"The popularity of a theme changes over time," Sotiroff says. "Those that resonate in one period may not last to the next, making it difficult for a thematic fund to continue attracting money after interest has waned."

"Short life spans are problematic as they prevent thematic funds from capturing the benefits of long-term compounding."

In Australia, terminations are infrequent but they have occurred. Consider, for instance, the number of mining funds terminated since the end of the mining boom, or the technology funds after the tech wreck. Last year the ASX lost 16 funds, two of which focused on niche (not necessarily thematic) areas of the market - BetaShares Agriculture ETF CcyHgd(Synth) (FOOD) and BetaShares Com Basket ETF Ccy Hgd(Synth) (QCB). At the time of its delisting, FOOD held total assets of just $3.2 million and was one of BetaShares' smallest funds.

Limit your exposure

Sotiroff says thematic ETFs are worth consideration, but are a high-risk/high-reward bet on niche segments of the market. He says they’re best used to complement rather than replace existing core holdings.

"Given their concentrated portfolios, high fees, and low survivorship rates, thematic funds should be used as satellite holdings," he says.

"The odds of picking a long-term survivor, let alone an outperformer, are small."

For those unable to resist, Johnson and Lamont say some thematics, when used at the margins of a portfolio, can be used to reduce portfolio risk. "For example, alternative energy funds can be substituted for core energy holdings to reduce carbon risk," they say.

When analysing the theme, Johnson and Lamont say it should be logical, with a convincing narrative and a compelling growth story. The strategy should be "loose enough to adapt, as the specifics of the chosen theme inevitably evolve through time", but not so loose that it dilutes any potential gains and becomes like a broad equity strategy. Investors should also understand the key risks and return drivers for the theme.

MORE ON THIS TOPIC: Thematic ETFs: why knowing how to spot one is half the battle

Beyond the story, Johnson and Lamont urge investors to consider implementation. "While at face value the theme in question may be intuitive and appear to have durable investment merit, it might not be possible to capitalise on it via publicly traded stocks," they say. "This is because there are often few firms that represent pure plays on any given theme."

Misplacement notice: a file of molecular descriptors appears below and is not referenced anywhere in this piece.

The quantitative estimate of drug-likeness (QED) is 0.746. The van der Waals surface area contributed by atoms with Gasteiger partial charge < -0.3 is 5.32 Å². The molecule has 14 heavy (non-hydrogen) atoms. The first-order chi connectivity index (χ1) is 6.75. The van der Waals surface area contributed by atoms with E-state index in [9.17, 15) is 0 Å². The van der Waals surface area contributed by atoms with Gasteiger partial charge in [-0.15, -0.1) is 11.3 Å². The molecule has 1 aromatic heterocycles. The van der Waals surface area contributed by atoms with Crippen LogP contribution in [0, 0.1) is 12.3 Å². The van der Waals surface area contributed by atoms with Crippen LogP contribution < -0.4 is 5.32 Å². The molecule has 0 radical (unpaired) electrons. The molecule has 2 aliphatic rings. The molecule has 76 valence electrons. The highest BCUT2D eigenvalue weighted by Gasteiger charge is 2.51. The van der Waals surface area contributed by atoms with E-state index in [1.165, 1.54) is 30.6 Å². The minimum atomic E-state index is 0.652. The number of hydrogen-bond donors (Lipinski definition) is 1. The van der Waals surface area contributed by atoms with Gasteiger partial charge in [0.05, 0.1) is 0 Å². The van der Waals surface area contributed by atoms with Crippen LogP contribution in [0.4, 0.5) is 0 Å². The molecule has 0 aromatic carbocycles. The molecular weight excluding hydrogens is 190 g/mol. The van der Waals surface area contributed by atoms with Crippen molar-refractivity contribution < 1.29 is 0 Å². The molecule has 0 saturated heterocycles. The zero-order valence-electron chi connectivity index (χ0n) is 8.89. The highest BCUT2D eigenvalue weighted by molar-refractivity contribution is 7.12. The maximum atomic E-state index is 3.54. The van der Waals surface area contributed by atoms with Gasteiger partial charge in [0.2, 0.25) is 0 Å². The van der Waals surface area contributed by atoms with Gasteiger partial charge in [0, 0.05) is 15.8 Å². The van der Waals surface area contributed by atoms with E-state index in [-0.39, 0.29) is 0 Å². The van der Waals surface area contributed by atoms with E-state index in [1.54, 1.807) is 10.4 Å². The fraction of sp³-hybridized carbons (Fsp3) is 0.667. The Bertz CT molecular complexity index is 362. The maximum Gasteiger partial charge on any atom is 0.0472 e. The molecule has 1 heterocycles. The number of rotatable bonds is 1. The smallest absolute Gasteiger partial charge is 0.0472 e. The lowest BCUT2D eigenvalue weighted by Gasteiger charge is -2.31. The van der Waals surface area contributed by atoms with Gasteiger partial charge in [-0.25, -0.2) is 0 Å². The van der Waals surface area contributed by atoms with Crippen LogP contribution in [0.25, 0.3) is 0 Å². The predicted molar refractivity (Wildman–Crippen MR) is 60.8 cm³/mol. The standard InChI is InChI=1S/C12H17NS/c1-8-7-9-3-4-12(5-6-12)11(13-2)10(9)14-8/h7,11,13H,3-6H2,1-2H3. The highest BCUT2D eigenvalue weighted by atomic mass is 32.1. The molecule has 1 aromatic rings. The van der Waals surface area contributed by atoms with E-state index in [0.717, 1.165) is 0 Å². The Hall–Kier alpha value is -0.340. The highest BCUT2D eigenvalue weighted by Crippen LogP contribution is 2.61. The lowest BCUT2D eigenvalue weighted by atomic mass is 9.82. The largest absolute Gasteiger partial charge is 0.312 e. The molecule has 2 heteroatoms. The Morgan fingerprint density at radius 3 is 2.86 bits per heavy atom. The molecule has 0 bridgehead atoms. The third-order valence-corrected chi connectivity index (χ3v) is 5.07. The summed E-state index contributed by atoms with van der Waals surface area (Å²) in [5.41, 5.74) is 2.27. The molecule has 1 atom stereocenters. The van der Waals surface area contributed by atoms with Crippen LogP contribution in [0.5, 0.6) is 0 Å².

Inquiring as to how the stocks are selected for the index, whether by company revenue or investment committee, and how the index is weighted, will also go to understanding which types of companies you're likely to invest in and to what degree.

Like all investments, investors should also consider basic traits such as fees, size, style and diversification. For performance considerations, investors can compare technology funds, for example, against a global equity manager who's overweight the tech sector.

It’s also crucial to avoid doubling up on a sector. Those considering thematic ETFs may already be getting exposure to a particular theme through a broad-market, diversified ETF—e.g. an investment in the NASDAQ which is already weighted heavily towards the tech sector.

"The themes are always compelling," Johnson says. "They always have an element of appeal, of curb appeal.

"But don't let all of the cocktail banter about whatever the theme du jour might be leave you blind to the real risks involved in investing in these funds.

"And the fact that you're making a trifecta bet, which has small odds of paying out, but investors oftentimes look past the odds and at those prospective payouts, which can be large. They're just exceedingly rare."

ASX-listed thematic ETFs | Performance 

Source: Morningstar

is editorial manager for Morningstar Australia. You can follow her on Twitter @rap_reports